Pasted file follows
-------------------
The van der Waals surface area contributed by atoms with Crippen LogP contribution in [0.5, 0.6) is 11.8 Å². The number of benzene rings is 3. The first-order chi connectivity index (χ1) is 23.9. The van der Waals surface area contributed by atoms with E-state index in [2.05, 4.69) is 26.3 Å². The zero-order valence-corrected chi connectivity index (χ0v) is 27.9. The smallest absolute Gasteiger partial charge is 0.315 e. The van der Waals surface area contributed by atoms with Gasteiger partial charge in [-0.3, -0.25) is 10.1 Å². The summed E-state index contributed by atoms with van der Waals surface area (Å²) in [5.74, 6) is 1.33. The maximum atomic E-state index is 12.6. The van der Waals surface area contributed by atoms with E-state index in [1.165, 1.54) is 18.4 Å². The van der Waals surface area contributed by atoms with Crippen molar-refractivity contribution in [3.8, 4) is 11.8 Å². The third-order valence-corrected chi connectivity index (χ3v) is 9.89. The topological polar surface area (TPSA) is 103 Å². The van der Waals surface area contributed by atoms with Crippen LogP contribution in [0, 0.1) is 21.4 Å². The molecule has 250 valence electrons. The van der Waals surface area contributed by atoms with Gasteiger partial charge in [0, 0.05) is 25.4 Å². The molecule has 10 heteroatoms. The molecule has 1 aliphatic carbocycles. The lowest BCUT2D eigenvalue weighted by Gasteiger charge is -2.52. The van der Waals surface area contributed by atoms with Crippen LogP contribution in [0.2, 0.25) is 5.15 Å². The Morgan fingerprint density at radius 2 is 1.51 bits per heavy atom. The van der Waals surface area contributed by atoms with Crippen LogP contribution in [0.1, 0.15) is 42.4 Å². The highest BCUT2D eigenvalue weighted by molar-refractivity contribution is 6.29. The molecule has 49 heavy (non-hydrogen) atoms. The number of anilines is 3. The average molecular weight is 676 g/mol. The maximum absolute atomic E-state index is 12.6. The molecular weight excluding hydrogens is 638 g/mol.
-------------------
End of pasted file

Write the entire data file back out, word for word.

The van der Waals surface area contributed by atoms with Crippen LogP contribution in [0.5, 0.6) is 11.8 Å². The number of benzene rings is 3. The first-order chi connectivity index (χ1) is 23.9. The van der Waals surface area contributed by atoms with E-state index in [2.05, 4.69) is 26.3 Å². The zero-order valence-corrected chi connectivity index (χ0v) is 27.9. The smallest absolute Gasteiger partial charge is 0.315 e. The van der Waals surface area contributed by atoms with Gasteiger partial charge in [-0.3, -0.25) is 10.1 Å². The summed E-state index contributed by atoms with van der Waals surface area (Å²) in [5.74, 6) is 1.33. The maximum atomic E-state index is 12.6. The van der Waals surface area contributed by atoms with E-state index in [1.165, 1.54) is 18.4 Å². The van der Waals surface area contributed by atoms with Crippen molar-refractivity contribution in [3.8, 4) is 11.8 Å². The third-order valence-corrected chi connectivity index (χ3v) is 9.89. The topological polar surface area (TPSA) is 103 Å². The van der Waals surface area contributed by atoms with Crippen LogP contribution in [0, 0.1) is 21.4 Å². The molecule has 250 valence electrons. The van der Waals surface area contributed by atoms with Gasteiger partial charge in [0, 0.05) is 25.4 Å². The molecule has 10 heteroatoms. The molecule has 1 aliphatic carbocycles. The lowest BCUT2D eigenvalue weighted by Gasteiger charge is -2.52. The van der Waals surface area contributed by atoms with Crippen LogP contribution in [0.2, 0.25) is 5.15 Å². The Morgan fingerprint density at radius 2 is 1.51 bits per heavy atom. The van der Waals surface area contributed by atoms with Crippen LogP contribution in [0.1, 0.15) is 42.4 Å². The highest BCUT2D eigenvalue weighted by molar-refractivity contribution is 6.29. The molecule has 49 heavy (non-hydrogen) atoms. The number of anilines is 3. The average molecular weight is 676 g/mol. The maximum absolute atomic E-state index is 12.6. The molecular weight excluding hydrogens is 638 g/mol.